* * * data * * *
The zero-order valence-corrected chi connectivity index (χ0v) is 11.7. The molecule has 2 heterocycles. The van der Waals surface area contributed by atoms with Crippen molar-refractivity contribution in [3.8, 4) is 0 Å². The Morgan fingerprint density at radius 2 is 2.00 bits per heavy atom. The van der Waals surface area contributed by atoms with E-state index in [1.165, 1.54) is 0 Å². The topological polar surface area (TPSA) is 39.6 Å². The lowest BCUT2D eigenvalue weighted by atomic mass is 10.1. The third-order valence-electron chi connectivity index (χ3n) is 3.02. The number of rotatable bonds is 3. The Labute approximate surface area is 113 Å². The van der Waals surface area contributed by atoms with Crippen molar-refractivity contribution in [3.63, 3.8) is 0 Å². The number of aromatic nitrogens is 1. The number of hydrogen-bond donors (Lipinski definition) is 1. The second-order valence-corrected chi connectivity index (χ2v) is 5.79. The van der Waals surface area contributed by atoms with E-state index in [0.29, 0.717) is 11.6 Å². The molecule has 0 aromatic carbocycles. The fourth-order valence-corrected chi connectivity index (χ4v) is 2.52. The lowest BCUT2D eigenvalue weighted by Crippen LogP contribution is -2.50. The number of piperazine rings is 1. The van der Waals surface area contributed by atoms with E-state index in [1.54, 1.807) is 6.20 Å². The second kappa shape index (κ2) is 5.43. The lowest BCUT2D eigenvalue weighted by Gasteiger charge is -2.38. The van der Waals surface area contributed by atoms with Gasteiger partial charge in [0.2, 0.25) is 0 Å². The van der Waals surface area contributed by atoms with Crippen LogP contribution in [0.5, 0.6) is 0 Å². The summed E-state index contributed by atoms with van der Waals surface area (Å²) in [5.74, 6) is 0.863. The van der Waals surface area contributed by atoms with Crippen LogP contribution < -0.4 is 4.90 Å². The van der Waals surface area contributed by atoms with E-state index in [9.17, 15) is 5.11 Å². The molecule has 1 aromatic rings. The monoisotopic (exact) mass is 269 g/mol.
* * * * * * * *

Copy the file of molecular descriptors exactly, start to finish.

The zero-order valence-corrected chi connectivity index (χ0v) is 11.7. The molecule has 2 heterocycles. The van der Waals surface area contributed by atoms with Crippen molar-refractivity contribution in [3.8, 4) is 0 Å². The Morgan fingerprint density at radius 2 is 2.00 bits per heavy atom. The van der Waals surface area contributed by atoms with E-state index in [1.165, 1.54) is 0 Å². The topological polar surface area (TPSA) is 39.6 Å². The lowest BCUT2D eigenvalue weighted by atomic mass is 10.1. The third-order valence-electron chi connectivity index (χ3n) is 3.02. The number of rotatable bonds is 3. The Labute approximate surface area is 113 Å². The van der Waals surface area contributed by atoms with Crippen molar-refractivity contribution in [3.63, 3.8) is 0 Å². The number of aromatic nitrogens is 1. The number of hydrogen-bond donors (Lipinski definition) is 1. The second-order valence-corrected chi connectivity index (χ2v) is 5.79. The van der Waals surface area contributed by atoms with E-state index in [0.29, 0.717) is 11.6 Å². The molecule has 0 aromatic carbocycles. The fourth-order valence-corrected chi connectivity index (χ4v) is 2.52. The lowest BCUT2D eigenvalue weighted by Crippen LogP contribution is -2.50. The number of piperazine rings is 1. The van der Waals surface area contributed by atoms with E-state index in [1.54, 1.807) is 6.20 Å². The second kappa shape index (κ2) is 5.43. The lowest BCUT2D eigenvalue weighted by Gasteiger charge is -2.38. The van der Waals surface area contributed by atoms with Gasteiger partial charge in [0.2, 0.25) is 0 Å². The van der Waals surface area contributed by atoms with Crippen LogP contribution in [0.5, 0.6) is 0 Å². The summed E-state index contributed by atoms with van der Waals surface area (Å²) in [5.74, 6) is 0.863. The van der Waals surface area contributed by atoms with Crippen LogP contribution < -0.4 is 4.90 Å². The van der Waals surface area contributed by atoms with E-state index in [9.17, 15) is 5.11 Å². The molecule has 1 aromatic rings. The monoisotopic (exact) mass is 269 g/mol.